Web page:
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Reactive Bowling Balls, Originally Posted: 1/1/2013; Updated: 8/9/2021

Using different reactive coverstock bowling balls to your advantage will help you overcome lane conditions and enhance your scoring potential.

Solid, Pearl and Hybrid reactive bowling balls are all available when purchasing a bowling ball. The differences in solid reactive, pearl reactive, and hybrid bowling balls are key to matching the right coverstock to the various lane conditions you encounter. Knowledge about coverstock options can go a long way in choosing the right bowling ball.

Reactive resin bowling balls triggered the movement to highly aggressive coverstocks. Reactive coverstocks were initially designed to react a certain way on oily portions of the lane surface and another way on the dry back ends of the lanes.

Reactive coverstocks are composed of similar materials used in regular urethane formations however, they are blended with different additives. Reactive coverstocks with resin additives cause the ball to skip or hydroplane over the oil portions of the lanes providing controllable skid distances in the front ends of the lanes. Reactive balls also provide the "tacky" feeling which translates into additional traction and usually a strong back end reaction on the lane.

Sub-categories of reactive coverstocks we are targeting in this article are the solid coverstock, the pearl coverstock, and hybrid bowling balls.

Solid reactive coverstocks have the greatest amount of microscopic reactive pores on the ball surface compared to other reactive coverstocks. The solid coverstock comes in polished or sanded finishes, and with a rubbing compound buffed finish so the degree of surface friction can be controlled.

Solid reactive coverstocks typically provide a higher coefficient of friction than pearl coverstocks. Because of more surface friction, solid reactive balls tend to hook sooner than pearl reactive balls and also experience a reduction of energy as they travel down the lane compared to pearl reactive coverstock balls.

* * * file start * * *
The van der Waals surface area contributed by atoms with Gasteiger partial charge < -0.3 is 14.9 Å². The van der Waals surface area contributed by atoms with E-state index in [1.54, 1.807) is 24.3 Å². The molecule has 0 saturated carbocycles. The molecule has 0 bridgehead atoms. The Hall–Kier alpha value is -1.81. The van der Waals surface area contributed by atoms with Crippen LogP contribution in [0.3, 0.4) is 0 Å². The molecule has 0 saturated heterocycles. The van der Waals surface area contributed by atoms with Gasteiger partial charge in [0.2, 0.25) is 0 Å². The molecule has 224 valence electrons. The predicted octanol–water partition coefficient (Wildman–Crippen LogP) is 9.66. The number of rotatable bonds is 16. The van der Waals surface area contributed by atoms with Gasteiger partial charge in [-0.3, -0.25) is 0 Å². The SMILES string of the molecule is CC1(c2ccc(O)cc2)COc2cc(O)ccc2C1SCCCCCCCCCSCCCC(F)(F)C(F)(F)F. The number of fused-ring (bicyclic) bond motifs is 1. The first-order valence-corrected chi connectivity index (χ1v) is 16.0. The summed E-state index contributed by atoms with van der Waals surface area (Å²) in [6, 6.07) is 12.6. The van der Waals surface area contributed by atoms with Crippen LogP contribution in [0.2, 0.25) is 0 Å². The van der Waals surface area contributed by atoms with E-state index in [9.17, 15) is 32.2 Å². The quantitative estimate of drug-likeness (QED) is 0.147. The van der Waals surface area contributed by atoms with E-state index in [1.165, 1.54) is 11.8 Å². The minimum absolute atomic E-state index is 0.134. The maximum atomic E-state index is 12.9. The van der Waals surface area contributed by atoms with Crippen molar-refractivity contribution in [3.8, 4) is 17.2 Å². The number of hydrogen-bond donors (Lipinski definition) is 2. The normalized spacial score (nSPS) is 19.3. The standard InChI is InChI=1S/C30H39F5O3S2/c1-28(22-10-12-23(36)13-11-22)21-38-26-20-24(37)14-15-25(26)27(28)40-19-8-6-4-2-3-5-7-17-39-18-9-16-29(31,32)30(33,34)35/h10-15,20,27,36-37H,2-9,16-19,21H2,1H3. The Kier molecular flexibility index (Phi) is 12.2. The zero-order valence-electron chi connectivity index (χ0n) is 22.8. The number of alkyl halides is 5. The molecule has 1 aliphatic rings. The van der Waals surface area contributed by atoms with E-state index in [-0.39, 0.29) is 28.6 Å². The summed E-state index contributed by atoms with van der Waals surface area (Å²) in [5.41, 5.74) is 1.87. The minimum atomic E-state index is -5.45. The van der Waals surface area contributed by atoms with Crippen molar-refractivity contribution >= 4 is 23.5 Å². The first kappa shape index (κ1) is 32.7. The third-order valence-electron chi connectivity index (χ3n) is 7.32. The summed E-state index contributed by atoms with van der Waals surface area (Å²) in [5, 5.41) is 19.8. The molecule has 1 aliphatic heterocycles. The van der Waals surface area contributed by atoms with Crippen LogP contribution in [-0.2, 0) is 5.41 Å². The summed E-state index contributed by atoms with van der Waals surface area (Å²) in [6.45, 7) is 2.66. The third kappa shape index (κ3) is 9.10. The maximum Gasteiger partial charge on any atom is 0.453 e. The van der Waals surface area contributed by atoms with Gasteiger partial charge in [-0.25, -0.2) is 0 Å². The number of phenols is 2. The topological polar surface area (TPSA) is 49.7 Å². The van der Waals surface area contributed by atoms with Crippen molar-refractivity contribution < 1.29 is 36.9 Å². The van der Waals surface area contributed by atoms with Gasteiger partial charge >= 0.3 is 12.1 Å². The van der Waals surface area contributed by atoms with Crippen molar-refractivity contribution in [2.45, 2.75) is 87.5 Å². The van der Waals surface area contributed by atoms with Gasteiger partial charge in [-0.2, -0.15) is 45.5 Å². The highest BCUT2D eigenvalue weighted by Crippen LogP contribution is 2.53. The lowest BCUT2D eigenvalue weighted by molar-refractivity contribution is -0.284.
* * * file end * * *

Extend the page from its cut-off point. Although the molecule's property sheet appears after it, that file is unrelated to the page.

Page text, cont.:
As a solid reactive ball leaves the oil pattern on the back third of the lane surface, it tends to hook less sharply at the break point to the pocket than does a pearl reactive ball.

Pearl reactive coverstocks emerging in the early 1990's were manufactured with the addition of resin or mica particles and materials blended into the reactive coverstock material. The inclusion of these additives roughens out the microscopic pores causing the ball reaction on dry lanes to be extended in length on the front ends of the lanes.

With the ability to skid decisively on the front end of the lanes and store energy, pearl reactive balls produce stronger hooking ability on the back ends of the lanes than do solid reactive coverstock balls.

The coefficient of friction in pearl reactive balls is lower than in solid reactive balls which generally results in less loss of stored energy as the ball travels down the lane and a sharper reaction from the break point to the pocket compared to solid reactive balls.

In short, the pearl reactive balls have the ability to react quickly to high friction portions of the lane.

Hybrid reactive coverstocks are a combination of solid and pearl reactive covers with the purpose of taking advantage of the benefits of both type of coverstocks.
Hybrid coverstocks offer the mid-lane reaction of a solid coverstock and the back end reaction of a pearl coverstock.

Hybrid balls will give you the front end glide you seek on medium oil conditions and respond at the break point to the pocket similarly to pearl reactive ball coverstocks. Hybrid coverstocks allow for adjusting surface textures in the same way as do pearl and solid reactive balls. Some experimentation with your Hybrid coverstock ball surface is recommended so you will know precisely when to make a switch in bowling balls.

Entry level bowlers looking for a bowling ball should discuss their needs with a pro shop operator or a certified bowling instructor before making a purchase. The goal is to match the coverstock to the lane conditions where entry level players bowl most often.

Experienced bowlers averaging 200 or less should own multiple bowling balls including solid reactive, pearl reactive, and potentially hybrid coverstock bowling balls.

In most cases, advanced bowlers already use reactive bowling balls so the need to invest in more than one bowling ball at any one time is likely unnecessary.

Making changes in equipment at the right time is one reason highly skilled players are successful. Having a mix of reactive equipment is certainly an advantage as lane conditions change. All players should learn as much as possible about the ball surface adjustment process. Surface adjustments provide the right amount of texture on a ball surface to match with the modern oil patterns found in bowling centers across America.

Your pro shop professional can share useful information about ball surface strategies. Together, you can establish a scheduled maintenance procedure and keep your equipment ready to go.

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